Consider the case of two weather systems of different temperatures hitting the Andes Mountains from the west: After traveling a long distance over the Pacific ocean I would expect the air in both systems to be water saturated (i.e. Relative Humidity of 100%). However, the warmer system will be carrying more water and it will drop more water over the mountains (correct me if I got something wrong up to this point).

Now: Will the precipitation happen over the same elevation range? Or it will start to happen at lower/higher elevations?. Will the point of maximum precipitation stay the same? Or it will migrate upwards/downwards?

In case particular details are needed to answer this question, I'll describe now my main area of interest, that correspond to the Patagonian icefields, in the southern tip of South America between latitudes 46 to 51° South, roughly 500 km in the north-south direction. The area corresponds to the red box in the following world map:

enter image description here

The size of the area would put it in the the upper boundary of the mesoscale meteorology. However, topography gradients can vary quite a bit within the domain.

The following image show how the area looks from above, with a sat image on the left (where the ice extent is clear) and the topography on the right:

enter image description here

I have averaged the above elevation model in the north-south direction to obtain the average topography profile that Westerlies will face when hitting the mountains from the West (predominant winds come from between W and NW direction). This is how it looks:
enter image description here

The red lines (40 km apart) indicate roughly the currently ice covered longitudinal band. To the west of it, liquid precipitation dominates and there is no permanent ice cover. To the east, there is very little precipitation (dry pampas) and therefore no ice cover either.

The tree line in the area is usually between 400 and 600 m of elevation, represented by the green lines in the graph above.

The mean wind speed (from a 22 year average dataset) when the winds hit the land is between 7 and 8 m/s (25-29 km/h), as show by the shading and contours in this figure: enter image description here

From the same 22-year average dataset. The typical 10-meter air temperature on the ocean just before hitting the land is between 6 and 7 °C.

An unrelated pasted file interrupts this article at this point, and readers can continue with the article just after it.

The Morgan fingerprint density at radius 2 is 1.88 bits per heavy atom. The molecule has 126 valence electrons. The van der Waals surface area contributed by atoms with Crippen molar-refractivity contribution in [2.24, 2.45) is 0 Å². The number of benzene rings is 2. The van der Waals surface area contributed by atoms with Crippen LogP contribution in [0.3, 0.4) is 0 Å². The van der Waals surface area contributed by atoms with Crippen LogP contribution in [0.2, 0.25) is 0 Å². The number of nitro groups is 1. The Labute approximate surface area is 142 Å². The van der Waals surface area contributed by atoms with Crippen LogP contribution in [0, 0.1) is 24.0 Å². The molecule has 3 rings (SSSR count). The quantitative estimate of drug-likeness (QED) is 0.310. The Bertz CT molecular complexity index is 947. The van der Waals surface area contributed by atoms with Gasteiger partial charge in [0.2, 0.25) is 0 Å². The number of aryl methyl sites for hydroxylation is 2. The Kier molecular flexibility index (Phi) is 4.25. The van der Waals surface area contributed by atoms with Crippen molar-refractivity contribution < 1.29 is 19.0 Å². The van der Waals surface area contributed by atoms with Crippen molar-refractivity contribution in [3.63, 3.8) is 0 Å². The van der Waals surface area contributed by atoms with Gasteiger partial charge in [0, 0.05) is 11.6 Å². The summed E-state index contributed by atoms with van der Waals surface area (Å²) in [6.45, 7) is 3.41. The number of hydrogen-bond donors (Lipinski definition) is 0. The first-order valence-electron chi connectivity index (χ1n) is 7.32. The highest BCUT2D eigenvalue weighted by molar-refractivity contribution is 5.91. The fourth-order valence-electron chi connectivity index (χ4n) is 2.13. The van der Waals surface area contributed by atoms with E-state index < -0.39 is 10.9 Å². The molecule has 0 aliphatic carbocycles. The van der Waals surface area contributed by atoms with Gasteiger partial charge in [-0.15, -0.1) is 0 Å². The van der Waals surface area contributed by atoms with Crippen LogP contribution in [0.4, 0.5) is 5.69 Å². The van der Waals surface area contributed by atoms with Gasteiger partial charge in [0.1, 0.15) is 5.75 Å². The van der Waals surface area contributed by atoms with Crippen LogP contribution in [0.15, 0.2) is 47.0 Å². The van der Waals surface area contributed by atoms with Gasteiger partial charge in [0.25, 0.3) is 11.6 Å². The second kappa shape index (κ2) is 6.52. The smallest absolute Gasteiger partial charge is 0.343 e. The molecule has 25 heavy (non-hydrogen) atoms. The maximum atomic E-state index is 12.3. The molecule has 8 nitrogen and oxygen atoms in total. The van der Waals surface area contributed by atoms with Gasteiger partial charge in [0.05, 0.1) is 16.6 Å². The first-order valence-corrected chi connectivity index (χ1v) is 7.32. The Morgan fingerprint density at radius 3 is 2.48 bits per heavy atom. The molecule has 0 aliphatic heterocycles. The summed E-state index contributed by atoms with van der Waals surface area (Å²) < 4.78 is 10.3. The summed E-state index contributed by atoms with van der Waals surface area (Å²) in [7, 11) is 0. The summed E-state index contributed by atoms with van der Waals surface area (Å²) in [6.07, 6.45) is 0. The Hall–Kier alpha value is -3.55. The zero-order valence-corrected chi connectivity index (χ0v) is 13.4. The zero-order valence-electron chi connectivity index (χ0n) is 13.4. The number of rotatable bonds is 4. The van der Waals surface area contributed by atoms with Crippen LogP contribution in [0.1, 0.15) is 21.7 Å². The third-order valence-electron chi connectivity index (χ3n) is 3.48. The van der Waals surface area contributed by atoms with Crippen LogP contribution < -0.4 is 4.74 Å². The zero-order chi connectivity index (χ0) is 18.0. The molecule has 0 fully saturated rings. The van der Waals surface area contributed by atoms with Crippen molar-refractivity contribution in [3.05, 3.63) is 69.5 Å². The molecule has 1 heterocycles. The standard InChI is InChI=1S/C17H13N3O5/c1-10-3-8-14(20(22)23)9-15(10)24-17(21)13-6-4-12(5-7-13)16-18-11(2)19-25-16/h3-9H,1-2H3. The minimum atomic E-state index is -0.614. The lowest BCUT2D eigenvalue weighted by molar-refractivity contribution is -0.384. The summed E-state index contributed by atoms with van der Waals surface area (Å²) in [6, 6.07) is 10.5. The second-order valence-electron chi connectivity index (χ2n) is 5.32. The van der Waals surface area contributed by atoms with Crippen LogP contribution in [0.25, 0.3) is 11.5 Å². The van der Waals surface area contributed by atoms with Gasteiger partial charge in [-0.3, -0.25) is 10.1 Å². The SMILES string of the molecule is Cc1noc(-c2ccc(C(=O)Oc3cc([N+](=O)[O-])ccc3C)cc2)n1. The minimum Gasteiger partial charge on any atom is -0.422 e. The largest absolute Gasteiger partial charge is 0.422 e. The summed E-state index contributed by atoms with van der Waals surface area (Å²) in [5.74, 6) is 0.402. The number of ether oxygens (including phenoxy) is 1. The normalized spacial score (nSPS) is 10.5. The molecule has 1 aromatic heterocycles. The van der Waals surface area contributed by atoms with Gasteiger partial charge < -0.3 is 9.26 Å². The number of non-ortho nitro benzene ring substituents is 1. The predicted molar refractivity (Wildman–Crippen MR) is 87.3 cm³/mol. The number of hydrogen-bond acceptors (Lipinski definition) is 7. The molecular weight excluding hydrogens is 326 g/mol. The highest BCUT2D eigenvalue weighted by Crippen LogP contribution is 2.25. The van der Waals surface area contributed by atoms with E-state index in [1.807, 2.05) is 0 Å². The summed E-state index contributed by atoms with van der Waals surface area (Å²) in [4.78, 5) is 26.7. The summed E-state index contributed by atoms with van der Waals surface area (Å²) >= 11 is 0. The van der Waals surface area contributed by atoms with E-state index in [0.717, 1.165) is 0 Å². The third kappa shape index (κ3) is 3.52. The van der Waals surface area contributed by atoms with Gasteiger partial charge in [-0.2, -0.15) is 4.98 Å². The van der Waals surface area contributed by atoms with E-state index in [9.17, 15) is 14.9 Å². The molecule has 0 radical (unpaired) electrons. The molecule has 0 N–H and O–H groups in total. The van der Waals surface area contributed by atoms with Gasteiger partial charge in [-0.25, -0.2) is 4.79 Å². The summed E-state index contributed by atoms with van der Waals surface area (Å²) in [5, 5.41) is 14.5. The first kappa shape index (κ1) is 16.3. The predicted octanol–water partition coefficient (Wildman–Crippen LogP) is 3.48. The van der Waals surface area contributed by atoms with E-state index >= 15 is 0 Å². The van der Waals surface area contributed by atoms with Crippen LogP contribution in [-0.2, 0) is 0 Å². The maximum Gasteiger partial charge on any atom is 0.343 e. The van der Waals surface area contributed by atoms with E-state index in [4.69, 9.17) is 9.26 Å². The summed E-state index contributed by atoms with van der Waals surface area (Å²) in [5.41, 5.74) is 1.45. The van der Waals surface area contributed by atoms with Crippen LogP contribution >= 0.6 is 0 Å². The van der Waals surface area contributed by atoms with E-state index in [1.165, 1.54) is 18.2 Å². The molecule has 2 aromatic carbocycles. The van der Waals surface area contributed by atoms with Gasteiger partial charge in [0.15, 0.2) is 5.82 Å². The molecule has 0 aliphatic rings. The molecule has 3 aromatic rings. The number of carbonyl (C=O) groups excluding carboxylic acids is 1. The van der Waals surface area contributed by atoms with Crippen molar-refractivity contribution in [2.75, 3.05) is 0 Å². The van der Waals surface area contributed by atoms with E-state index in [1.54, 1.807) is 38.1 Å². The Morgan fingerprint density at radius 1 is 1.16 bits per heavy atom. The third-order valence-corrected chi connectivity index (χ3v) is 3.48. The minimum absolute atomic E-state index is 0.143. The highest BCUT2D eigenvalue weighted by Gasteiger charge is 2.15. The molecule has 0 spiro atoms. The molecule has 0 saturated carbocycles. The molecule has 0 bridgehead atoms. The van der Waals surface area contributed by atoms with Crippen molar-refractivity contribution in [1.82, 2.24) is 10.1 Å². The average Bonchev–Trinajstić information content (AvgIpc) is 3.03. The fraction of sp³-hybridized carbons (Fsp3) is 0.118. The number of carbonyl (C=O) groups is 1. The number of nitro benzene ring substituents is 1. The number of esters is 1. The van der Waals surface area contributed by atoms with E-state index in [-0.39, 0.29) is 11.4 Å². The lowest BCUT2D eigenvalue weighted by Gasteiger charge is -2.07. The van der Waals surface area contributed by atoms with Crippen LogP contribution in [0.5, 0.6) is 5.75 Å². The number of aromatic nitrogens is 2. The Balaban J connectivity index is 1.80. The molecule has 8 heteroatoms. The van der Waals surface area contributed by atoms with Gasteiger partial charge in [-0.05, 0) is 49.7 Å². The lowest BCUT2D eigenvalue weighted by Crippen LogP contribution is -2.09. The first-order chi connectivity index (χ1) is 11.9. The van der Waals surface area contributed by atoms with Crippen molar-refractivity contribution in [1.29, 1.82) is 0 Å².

• $\begingroup$ I work on orographic precipitation. Please clarify the scale of the system - mesoscale or synoptic. If mesoscale the physiography and topography will also play a role $\endgroup$
    – user1066
    Commented Feb 28, 2018 at 0:52
  • $\begingroup$ You probably are considering a simple upward ascent model from that image. Even still is that slope barren or is there vegetation ? That will definitely affect the lapse rate. Also how do you want to tackle the lower boundary ? $\endgroup$
    – user1066
    Commented Feb 28, 2018 at 1:43
  • $\begingroup$ @gansub I'm very glad to have your input here. I'll update the question with those details for the area of my greatest interest. $\endgroup$ Commented Feb 28, 2018 at 2:15
  • $\begingroup$ @gansub I've added a fair amount of info of my main area of interest. Have a look. I'm a glaciologist planing to work in that area and this question is of great interst to me. Thanks a lot! $\endgroup$ Commented Feb 28, 2018 at 6:31
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    $\begingroup$ @CamiloRada - This answer should help this question as well - earthscience.stackexchange.com/questions/14808/… and if you have any questions I am happy to answer them $\endgroup$
    – user1066
    Commented Aug 9, 2018 at 5:03

1 Answer 1


Examining two extreme cases, one very cold and the other very warm, the amount of precipitable water in the very cold one will be far less than that in the very warm one. Even fully saturated, the very cold air mass would need to be lifted quite high to form large enough ice crystals or water droplets to have enough mass to begin falling. Meanwhile, the warm air mass would produce larger droplets very quickly. Thus the warm air mass would begin to produce precipitation at a lower altitude, and with greater intensity.

Because the air masses begin precipitating at different altitudes, the point of maximum intensity would also be lower for the warm air mass.

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    $\begingroup$ welcome to ESSE and great background. I am sure your answers will be well received in the future. $\endgroup$
    – user1066
    Commented Feb 28, 2018 at 13:49

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